Downtown Seattle

(Last Updated On: January 24, 2022)

This morning Lane awoke feeling pretty good after last night’s emergency room treatment and we are both eager to spend the day roaming around Seattle with Michele. This will be great.

That there will be a change in plans is obvious the minute we go upstairs, as, even before one of the children announces it, it is clear that Michele has a migraine. So much for spending the day together.

Lane and I eat a quick breakfast and head into town, where the first order of business is parking. Eeek. It is really expensive and we have missed the “Early Bird” rate by 10 minutes. Dang.

Eventually we do find parking by the market (our options being limited by the fact that all of the surface lots have pay machines that do not give change, nor do they accept credit cards or the redesigned $10 or $20 bills). We cross the street and we are in Pike’s Place Market.

I love the market for its abundant displays of fresh fruit, veggies, and flowers. It doesn’t seem to matter what time of year, the market always seems to overflow with tempting produce.

We sample tree-ripened peaches and I vow to return for some of these and also for cherries and maybe apricots or raspberries. The vegetables also look beautiful. Maybe I should just buy some and cook dinner tonight!

I love the seafood displays as well, which always make me think about all the wonderful things I could cook for dinner. Past experience here, however, has taught me to be careful, as the displays occasionally look better than my purchase actually turns out to be. (I still find it amazing that I can get as good or better seafood at home from good old Coastal.) Still, the variety and quantity on display here is always enticing.

From the market we head off to do our shopping, stopping first at the Legacy to admire their collection of historic and contemporary native art.

From there, it is off to Pioneer Square to take in the wonderful Puget Sound exhibit at Stonington Gallery.

I’m especially taken with a pair of wooden rattles in the shape of mussels, but they are sold, so all I can do is gaze wistfully at them.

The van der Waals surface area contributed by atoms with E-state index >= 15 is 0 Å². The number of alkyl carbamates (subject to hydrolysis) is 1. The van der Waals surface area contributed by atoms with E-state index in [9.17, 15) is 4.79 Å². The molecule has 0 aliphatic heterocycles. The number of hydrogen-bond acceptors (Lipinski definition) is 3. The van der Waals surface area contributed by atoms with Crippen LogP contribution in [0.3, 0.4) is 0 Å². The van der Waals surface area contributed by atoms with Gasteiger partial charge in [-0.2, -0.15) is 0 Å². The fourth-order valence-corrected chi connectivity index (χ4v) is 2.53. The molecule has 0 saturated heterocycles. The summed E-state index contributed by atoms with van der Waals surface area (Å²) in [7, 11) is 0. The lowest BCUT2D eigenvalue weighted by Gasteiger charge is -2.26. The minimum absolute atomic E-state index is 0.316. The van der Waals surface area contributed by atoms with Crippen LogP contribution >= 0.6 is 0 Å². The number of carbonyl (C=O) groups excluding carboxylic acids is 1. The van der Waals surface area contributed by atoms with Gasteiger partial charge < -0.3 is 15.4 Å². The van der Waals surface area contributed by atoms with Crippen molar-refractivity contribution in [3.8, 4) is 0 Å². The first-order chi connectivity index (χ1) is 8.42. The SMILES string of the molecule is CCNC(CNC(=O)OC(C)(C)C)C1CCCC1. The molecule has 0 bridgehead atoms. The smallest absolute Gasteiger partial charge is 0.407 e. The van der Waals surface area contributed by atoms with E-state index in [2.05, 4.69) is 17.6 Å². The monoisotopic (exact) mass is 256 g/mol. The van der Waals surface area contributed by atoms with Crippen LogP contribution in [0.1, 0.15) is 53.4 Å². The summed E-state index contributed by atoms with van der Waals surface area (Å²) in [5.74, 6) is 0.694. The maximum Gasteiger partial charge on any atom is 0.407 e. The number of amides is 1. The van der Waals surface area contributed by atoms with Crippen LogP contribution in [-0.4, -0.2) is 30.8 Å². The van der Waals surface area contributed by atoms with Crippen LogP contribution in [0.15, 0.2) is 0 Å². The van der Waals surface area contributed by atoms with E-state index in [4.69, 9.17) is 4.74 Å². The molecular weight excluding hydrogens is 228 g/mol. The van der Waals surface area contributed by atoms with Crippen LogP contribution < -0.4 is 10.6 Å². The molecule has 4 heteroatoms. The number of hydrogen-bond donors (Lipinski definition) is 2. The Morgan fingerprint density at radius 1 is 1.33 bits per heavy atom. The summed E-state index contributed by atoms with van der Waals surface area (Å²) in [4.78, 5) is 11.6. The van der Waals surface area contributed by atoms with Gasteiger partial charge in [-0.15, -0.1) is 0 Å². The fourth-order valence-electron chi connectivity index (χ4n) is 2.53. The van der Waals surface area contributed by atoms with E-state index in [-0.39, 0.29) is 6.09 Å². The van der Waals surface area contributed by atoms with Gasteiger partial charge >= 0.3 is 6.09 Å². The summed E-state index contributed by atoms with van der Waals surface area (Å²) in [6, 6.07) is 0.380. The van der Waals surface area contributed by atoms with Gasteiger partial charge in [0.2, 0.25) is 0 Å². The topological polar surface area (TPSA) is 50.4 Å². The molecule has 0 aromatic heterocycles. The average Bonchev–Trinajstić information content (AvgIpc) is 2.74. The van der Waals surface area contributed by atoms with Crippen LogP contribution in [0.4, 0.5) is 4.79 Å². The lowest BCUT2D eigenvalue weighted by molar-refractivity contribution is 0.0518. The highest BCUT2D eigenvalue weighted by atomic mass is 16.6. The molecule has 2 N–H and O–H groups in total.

However, there are plenty of other things to admire in this show, including incredible underwater images by Jon Gross,

new work by Thomas Stream (an Aleut artist we have long admired),

and some lovely bronze fish by Ed Archie Noisecat (who used to work in the Twin Cities).

There are also other places to stop, including Ragazzi’sFlying Shuttle (now closed), with its lovely mix of textiles, jewelry, and ceramics; Flury and Company/Jackson Street Gallery, with its large collection of Curtis photographs and lovely old ethnographic items (including an irresistable piece of vintage southwestern jewelry).

Beyond Pioneer Square, we reach Azuma Gallery of Japanese art, where I buy a small etching by Ryohei Tanaka. (I’ve admired Tanaka’s elegant work since seeing it on a postcard from the gallery a year or two ago.)

In the process of choosing my little print, I have the opportunity to admire many other fabulous pieces that I could never hope to own, like this incredible woodblock print by Japanese master Joichi Hoshi. (You really have to see it to believe it, as the detail is so incredibly fine.)

We are shopped out now and it is well past time for lunch. Lane thinks we are near Salumi (as seen on Anthony Bourdain’s quirky travel show) AND he thinks he can locate it. (Without an adress.) Ok. I’m game.

At least wandering about looking for Salumi gives me a chance to enjoy the wide variety of architecture on display in the part of Seattle. I love looking at buildings.

Although, something to eat would be nice. . .

Eventually I insist that we ask for directions and, in time, we locate a visitor information office. Lane wasn’t too far off, but we would not have found it on our own.

As it turns out, it’s just as well it took us so long to get here. It is now 2:30 and there is still a line snaking outside the door. Wow! This place MUST be good.

And it is. We score a tiny table stashed between the bathroom door, the shelf where the wine is stored, and the large communal table. There we share a platter of delectable cured meats and cheeses, which I round out with the house red.

I can see why area employees take the entire afternoon off in order to eat here.

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